Results were greeted with enthusiasm when reported at ESMO 2018 and published in the New England Journal of Medicine.1
An exploratory analysis of the IMpassion130 study provides another important piece of news—PD-L1–negative patients enrolled in the trial had no DFS or OS benefit from the immunotherapy combination. This is a major finding, because checkpoint inhibitors appear to have an effect on other cancer types in PD-L1–positive and PD-L1–negative patients.
These findings, presented at the 2018 San Antonio Breast Cancer Symposium, support the use of atezolizumab plus nab-paclitaxel exclusively in patients with PD-L1–positive TNBC and strongly suggest that all patients with metastatic TNBC be tested for PD-L1 expression before treatment selection, according to experts interviewed for this article.
“Further analysis of results of IMpassion130 demonstrates that PD-L1 expression in immune cells is a highly reliable predictor of response. However, in PD-L1–negative patients, there is no treatment effect of atezolizumab plus nab-paclitaxel,” stated lead investigator Leisha A. Emens, MD, PhD, Director, Translational Immunotherapy, Women’s Cancer Research Center, UPMC Hillman Cancer Center, Pittsburgh, PA.
“This is brand new data. There is no treatment effect in PD-L1–negative patients, and the survival curves are superimposable.”
Zero Benefit for PD-L1–Negative Metastatic TNBC
Matthew P. Goetz, MD, Chair, Breast Cancer Disease-Oriented Group, Mayo Clinic Cancer Center, Rochester, MN, who was not involved in this study, said, “This analysis shows there is clearly zero benefit of atezolizumab plus nab-paclitaxel in PD-L1–negative patients. In PD-L1–positive patients, the combination improves progression-free survival and overall survival.”
“In other tumor types, we can’t exclude a benefit of checkpoint inhibitor in PD-L1–negative tumors. PD-L1–positive expression is a firm biomarker for patient selection for atezolizumab/nab-paclitaxel in this population,” he continued. “This analysis firmly cements the need for PD-L1 testing in TNBC.”
Details of Exploratory Analysis
Median progression-free survival was identical for both arms of the study in PD-L1–negative patients (5.6 months). By contrast, DFS was significantly improved by immunotherapy in the PD-L1–positive patients versus placebo.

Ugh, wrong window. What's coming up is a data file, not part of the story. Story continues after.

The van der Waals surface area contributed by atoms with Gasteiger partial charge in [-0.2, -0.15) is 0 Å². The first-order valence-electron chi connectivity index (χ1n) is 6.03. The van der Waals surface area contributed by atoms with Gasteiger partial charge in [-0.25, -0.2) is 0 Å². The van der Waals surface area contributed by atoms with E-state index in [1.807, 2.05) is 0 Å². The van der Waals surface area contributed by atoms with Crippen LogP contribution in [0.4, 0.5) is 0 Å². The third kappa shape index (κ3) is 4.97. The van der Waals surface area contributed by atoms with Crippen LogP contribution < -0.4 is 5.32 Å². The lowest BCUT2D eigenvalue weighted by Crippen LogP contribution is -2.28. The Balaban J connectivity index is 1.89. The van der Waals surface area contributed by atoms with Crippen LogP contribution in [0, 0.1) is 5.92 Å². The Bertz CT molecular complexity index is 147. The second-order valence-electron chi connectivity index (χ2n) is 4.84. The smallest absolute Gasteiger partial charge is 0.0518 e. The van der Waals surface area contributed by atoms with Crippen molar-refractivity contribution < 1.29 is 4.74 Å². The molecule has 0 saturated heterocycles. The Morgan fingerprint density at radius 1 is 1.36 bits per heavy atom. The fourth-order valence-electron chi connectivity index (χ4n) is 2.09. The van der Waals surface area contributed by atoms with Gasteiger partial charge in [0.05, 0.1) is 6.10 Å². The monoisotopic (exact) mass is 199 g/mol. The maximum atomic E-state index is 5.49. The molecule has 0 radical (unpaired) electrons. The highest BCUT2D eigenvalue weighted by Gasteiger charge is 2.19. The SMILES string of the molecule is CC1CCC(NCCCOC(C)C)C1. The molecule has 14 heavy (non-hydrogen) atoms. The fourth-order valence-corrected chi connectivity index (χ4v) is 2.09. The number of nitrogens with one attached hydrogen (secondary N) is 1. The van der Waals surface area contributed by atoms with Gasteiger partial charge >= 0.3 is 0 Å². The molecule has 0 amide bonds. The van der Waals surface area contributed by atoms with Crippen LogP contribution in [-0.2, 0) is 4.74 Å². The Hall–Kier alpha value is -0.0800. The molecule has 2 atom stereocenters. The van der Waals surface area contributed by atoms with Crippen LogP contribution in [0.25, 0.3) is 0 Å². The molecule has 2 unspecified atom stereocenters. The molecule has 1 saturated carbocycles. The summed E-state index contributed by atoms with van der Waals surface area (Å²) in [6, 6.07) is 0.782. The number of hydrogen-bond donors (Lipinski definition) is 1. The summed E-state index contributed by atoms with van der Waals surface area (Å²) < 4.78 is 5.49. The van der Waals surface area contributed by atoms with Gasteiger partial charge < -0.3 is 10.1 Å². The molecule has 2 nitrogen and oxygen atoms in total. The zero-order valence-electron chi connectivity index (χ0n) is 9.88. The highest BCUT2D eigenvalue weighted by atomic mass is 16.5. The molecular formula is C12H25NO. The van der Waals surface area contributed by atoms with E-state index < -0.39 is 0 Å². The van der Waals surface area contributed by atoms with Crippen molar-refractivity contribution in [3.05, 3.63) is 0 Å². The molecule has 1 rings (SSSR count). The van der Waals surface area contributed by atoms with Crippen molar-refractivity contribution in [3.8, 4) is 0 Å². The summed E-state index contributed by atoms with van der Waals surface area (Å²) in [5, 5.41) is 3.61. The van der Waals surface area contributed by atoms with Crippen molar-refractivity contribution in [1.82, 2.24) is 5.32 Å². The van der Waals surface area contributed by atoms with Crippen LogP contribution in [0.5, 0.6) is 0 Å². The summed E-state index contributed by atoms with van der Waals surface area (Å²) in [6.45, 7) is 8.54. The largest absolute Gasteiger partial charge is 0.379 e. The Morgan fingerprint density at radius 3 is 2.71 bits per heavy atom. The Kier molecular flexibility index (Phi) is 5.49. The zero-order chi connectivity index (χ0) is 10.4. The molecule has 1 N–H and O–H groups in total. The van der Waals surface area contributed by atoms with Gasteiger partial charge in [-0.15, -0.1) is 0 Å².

Median OS was no different for either study arm in PD-L1–negative patients: 18.9 months for the immunotherapy combination and 18.4 months for placebo/nab-paclitaxel. By contrast, in PD-L1–positive patients, a 10-month advantage was observed for immunotherapy versus the placebo/nab-paclitaxel arm: median of 25.5 months versus 15.5 months, respectively.
The exploratory analysis evaluated the effect of immune biology (ie, CD8+ T cells, stromal tumor-infiltrating lymphocytes [TILs]) or BRCA on benefit from the checkpoint inhibitor combination in PD-L1–negative and –positive patients.
The majority of patients who were PD-L1–positive had PD-L1 expression on immune cells; only 2% had PD-L1 expression on tumor cells.
The threshold for benefit from the immunotherapy combination was PD-L1 expression of 1% or more in immune cells. Patients whose tumors expressed CD8+ T cells and stromal TILs, as well as BRCA-positive patients, benefited from the immunotherapy combination only if they were also PD-L1–positive.
“As long as the immune cells express PD-L1 of 1% or more, patients will benefit from atezolizumab plus nab-paclitaxel,” she said. “The takeaway message is that higher levels of PD-L1 are not better. All levels of PD-L1 expression benefited. PD-L1 expression on tumor cells did not provide additional information beyond PD-L1 expression on immune cells.”
IMpassion130 was sponsored by F. Hoffmann-La Roche, Ltd.
- Schmid P, Adams S, Rugo HS, et al; for the IMpassion130 trial investigators. Atezolizumab and nab-paclitaxel in advanced triple-negative breast cancer. N Engl J Med. 2018;379:2108-2121.